In the preferred embodiment, the energy emitting element 25 is a diffusing tip such as that described in U.S. Pat. No. 5,908,415 and illustrated herein in FIG. 4. The illustrated light diffusing tip utilizes a reflector 51 placed on one side of the diffusing tip 49 (about 180 degrees radially or extending around about half of the circumference, throughout the length of the energy emitting element, other circumferential reflector angles may be used). The reflector 51 is preferably formed of gold foil or other material of high reflectance and relatively low hardness such that it is easily formed into shape. The reflector 51 blocks and reflects light back towards the core area of the light diffusing tip 49. As such, the energy emitting element 25 with such a reflector 51 causes more energy to be directed toward the tissue of interest and, in the example of creating cardiac lesions, prevents light energy from being directed toward the surrounding blood pool.
Use of the catheter system 13 is then as illustrated in FIGS. 1 and 2 as follows. As shown in FIG. 1, movable guide wire 17 is positioned into a desired vessel such as the pulmonary vein 35. The guide wire 17 is inserted into working tube 15 such that the working tube 15 and hence catheter system 13 is advanced over the guide wire 17 to the desired depth within the pulmonary vein 35. The centering means 19 is then activated to engage the vein (or vessel) walls and center the working tube 15 coaxially within the pulmonary vein 35. FIG. 1 illustrates the balloon 21 method of centering working tube 15 within a pulmonary vein 35, whereas FIG. 2 illustrates the radially expanded arms 23 embodiment centering working tube 15 within a pulmonary vein 35.
The rotatable shaft 11 is then rotated and advanced forward (toward the distal end 27 of working tube 15) as illustrated in FIG. 2. This causes the energy emitting element 25 to wind around (coil about) the working tube 15 and expand radially. In particular, this rotating and movement distally of the rotating shaft 11 is performed simultaneously such that the energy emitting element 25 forms a coil around the vessel orifice 41 against abutting tissue. This simultaneous forward and rotational motion can be achieved with the handle assembly shown in FIG. 5. When the outer handle is advanced by pushing on the push washer is caused to rotate about the inner handle by a key that rides within a spiral groove of the inner handle. The working tube is fixed to the inner handle and the two lumen shaft is fixed to the outer handle. The rotation and linear travel are regulated by the helical groove. The push washer is rotationally free of the inner handle and the outer handle. When coiled and advanced distally as shown in FIG. 2, the energy emitting element 25 forms coils with a diameter of about 20 mm or greater. Typical pulmonary vein inner diameters are about 15 mm to 25 mm and thus the coiled energy emitting element 25 generally makes contact with the tissue forming the orifice of the pulmonary vein 35 as illustrated in FIG. 2.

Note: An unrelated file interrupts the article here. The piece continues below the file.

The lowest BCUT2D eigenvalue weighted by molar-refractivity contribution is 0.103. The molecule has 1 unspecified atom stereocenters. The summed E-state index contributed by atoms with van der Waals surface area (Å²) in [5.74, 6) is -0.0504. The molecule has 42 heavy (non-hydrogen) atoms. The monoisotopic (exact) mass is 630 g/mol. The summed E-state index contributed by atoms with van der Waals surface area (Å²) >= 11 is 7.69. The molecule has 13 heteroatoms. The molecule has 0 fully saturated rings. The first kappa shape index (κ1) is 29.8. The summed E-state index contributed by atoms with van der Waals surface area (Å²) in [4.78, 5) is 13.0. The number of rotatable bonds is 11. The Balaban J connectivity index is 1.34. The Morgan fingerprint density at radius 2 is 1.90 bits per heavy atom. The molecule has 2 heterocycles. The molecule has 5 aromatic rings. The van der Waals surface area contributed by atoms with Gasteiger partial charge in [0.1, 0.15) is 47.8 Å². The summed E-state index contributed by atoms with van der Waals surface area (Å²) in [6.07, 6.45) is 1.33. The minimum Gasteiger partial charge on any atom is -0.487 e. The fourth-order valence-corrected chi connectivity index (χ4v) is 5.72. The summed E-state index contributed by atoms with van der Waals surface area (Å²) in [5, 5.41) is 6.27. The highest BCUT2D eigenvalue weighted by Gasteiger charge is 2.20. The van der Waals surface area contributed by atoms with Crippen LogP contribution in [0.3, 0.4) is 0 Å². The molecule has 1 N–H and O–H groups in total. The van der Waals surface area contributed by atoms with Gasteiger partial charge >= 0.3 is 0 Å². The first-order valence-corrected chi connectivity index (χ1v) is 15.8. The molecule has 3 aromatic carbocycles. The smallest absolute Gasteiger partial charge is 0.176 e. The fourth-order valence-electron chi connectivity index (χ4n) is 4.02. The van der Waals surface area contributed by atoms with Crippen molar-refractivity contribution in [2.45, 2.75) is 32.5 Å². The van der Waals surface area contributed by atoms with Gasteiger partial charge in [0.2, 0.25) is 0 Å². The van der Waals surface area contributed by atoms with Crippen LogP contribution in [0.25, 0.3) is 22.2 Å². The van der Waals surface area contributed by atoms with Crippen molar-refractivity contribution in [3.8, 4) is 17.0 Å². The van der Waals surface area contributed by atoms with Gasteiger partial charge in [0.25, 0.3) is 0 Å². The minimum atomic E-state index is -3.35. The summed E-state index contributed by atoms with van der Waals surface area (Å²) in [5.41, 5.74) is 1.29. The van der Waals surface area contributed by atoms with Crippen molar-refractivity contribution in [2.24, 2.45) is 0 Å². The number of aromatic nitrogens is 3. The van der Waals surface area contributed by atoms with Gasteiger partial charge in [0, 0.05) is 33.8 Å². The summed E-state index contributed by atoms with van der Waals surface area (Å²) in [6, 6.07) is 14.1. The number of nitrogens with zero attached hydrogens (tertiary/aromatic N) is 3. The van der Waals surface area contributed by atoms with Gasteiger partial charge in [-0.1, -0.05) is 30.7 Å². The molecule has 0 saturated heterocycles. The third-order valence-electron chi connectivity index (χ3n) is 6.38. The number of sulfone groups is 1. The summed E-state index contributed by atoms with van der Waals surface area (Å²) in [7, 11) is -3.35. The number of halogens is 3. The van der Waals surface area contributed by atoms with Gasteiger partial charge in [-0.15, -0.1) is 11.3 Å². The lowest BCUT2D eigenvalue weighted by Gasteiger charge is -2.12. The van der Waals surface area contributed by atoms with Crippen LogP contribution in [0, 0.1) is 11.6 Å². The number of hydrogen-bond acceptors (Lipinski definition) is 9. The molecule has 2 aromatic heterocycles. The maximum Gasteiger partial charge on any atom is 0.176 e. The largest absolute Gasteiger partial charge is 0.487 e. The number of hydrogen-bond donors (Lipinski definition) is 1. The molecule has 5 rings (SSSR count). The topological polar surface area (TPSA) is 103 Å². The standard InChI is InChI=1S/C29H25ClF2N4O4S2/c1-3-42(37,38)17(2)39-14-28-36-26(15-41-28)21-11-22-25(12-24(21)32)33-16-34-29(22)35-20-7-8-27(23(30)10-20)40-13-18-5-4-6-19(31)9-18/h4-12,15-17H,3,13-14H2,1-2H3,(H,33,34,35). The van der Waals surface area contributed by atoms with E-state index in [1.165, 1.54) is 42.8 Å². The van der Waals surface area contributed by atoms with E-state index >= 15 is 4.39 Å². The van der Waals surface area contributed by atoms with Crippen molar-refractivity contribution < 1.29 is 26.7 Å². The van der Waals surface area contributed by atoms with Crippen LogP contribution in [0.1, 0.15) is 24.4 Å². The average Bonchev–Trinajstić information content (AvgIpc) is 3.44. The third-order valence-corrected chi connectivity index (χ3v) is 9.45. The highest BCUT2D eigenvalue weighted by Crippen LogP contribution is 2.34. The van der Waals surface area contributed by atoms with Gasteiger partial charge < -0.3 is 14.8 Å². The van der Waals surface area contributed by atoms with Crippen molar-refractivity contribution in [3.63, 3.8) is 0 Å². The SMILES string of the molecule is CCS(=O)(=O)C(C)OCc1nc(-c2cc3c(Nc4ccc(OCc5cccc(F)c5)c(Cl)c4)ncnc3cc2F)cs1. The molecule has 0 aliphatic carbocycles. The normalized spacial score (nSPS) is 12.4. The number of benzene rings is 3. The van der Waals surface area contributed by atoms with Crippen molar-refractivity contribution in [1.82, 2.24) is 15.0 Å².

Energy is then applied through the energy emitting element 25 which creates the desired therapeutic lesion in a circumferential (circular) fashion outside of the subject vessel/pulmonary vein 35.
After application of the energy, the rotatable shaft 11 may be counter rotated and pulled back relative to the distal end 27 of the working tube 15. This causes the energy emitting element 25 to straighten and lie along a longitudinal axis substantially parallel with the longitudinal axis of the working tube 15, and effectively return to the starting position illustrated in FIG. 1. After the centering means 19 have been collapsed, the catheter system 13 may be safely retracted through a small area (relative to the pulmonary vein) such as through the septal puncture in the case of percutaneous treatment of atrial fibrillation.
As described herein, the present invention meets the need of creating circumferential lesions around the outside of vessels such as the pulmonary vein and coronary sinus. The disclosed catheter system overcomes the challenges of returning to a small profile device after energy application and preventing delivery of energy inside the vessel itself.
While this invention has been particularly shown and described with references to preferred embodiments thereof, it will be understood by those skilled in the art that various changes in form and details may be made therein without departing from the scope of the invention encompassed by the appended claims.
For example, the energy emitting element 25 may be slidably disposed in a tubelike housing which is coilable in the manner described above. The coilable tube/housing has a proximal end 33 secured to the second lumen 45 of rotating shaft 11 and a distal end 31 fixed to the working tube 15. The coilable tube/housing is formed of, for example, natural Pebax or other colorless polymeric material, and has inner and outer diameters of about 490-1490 microns and about 1000-3000 microns, respectively. The energy emitting element is dimensioned so as to allow slidable disposition within the coilable tube/housing. As such the coilable tube/housing serves as a conduit for the energy emitting element. The depth at which the energy emitting element is inserted into the distal end of the coilable tube/housing is indicated by radio paint markers (viewable in fluoroscopic conditions) at the distal end of the conduit and/or by indexes at the proximal end of the conduit. Various depths of insertion result in various length arcs of emitted energy and hence arc-shaped lesions (instead of full circumference lesions). A series of arc-shaped lesions may be produced and connected end-to-end to ultimately result in a full circumference overall lesion.